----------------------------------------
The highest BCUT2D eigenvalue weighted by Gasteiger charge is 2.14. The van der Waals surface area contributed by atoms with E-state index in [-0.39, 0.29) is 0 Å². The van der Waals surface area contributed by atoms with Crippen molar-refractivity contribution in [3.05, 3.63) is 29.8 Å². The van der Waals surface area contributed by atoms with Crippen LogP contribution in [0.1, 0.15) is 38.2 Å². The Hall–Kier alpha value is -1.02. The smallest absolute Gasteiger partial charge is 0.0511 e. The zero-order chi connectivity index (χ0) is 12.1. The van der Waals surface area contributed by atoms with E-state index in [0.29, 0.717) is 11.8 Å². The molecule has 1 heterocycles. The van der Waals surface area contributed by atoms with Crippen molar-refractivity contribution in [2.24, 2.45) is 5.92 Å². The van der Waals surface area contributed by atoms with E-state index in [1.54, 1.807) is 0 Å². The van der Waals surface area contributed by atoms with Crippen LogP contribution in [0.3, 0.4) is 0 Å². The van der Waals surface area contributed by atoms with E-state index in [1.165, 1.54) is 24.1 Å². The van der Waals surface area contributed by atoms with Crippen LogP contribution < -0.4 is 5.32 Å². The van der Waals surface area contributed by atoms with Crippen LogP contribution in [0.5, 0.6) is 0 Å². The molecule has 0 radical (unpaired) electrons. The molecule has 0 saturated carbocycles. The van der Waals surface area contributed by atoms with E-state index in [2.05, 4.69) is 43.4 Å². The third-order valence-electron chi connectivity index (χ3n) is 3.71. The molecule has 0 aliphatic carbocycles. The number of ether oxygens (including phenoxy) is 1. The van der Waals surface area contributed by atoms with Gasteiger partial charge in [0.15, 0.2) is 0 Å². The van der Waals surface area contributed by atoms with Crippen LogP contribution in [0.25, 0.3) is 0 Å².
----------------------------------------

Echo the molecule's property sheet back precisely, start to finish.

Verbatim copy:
The highest BCUT2D eigenvalue weighted by Gasteiger charge is 2.14. The van der Waals surface area contributed by atoms with E-state index in [-0.39, 0.29) is 0 Å². The van der Waals surface area contributed by atoms with Crippen molar-refractivity contribution in [3.05, 3.63) is 29.8 Å². The van der Waals surface area contributed by atoms with Crippen LogP contribution in [0.1, 0.15) is 38.2 Å². The Hall–Kier alpha value is -1.02. The smallest absolute Gasteiger partial charge is 0.0511 e. The zero-order chi connectivity index (χ0) is 12.1. The van der Waals surface area contributed by atoms with E-state index in [0.29, 0.717) is 11.8 Å². The molecule has 1 heterocycles. The van der Waals surface area contributed by atoms with Crippen molar-refractivity contribution in [2.24, 2.45) is 5.92 Å². The van der Waals surface area contributed by atoms with E-state index in [1.54, 1.807) is 0 Å². The van der Waals surface area contributed by atoms with Crippen LogP contribution in [0.3, 0.4) is 0 Å². The van der Waals surface area contributed by atoms with E-state index in [1.165, 1.54) is 24.1 Å². The van der Waals surface area contributed by atoms with Crippen LogP contribution < -0.4 is 5.32 Å². The van der Waals surface area contributed by atoms with Crippen LogP contribution in [0.5, 0.6) is 0 Å². The molecule has 0 radical (unpaired) electrons. The molecule has 0 saturated carbocycles. The van der Waals surface area contributed by atoms with E-state index in [2.05, 4.69) is 43.4 Å². The third-order valence-electron chi connectivity index (χ3n) is 3.71. The molecule has 0 aliphatic carbocycles. The number of ether oxygens (including phenoxy) is 1. The van der Waals surface area contributed by atoms with Gasteiger partial charge in [0.15, 0.2) is 0 Å². The van der Waals surface area contributed by atoms with Crippen LogP contribution in [0.25, 0.3) is 0 Å².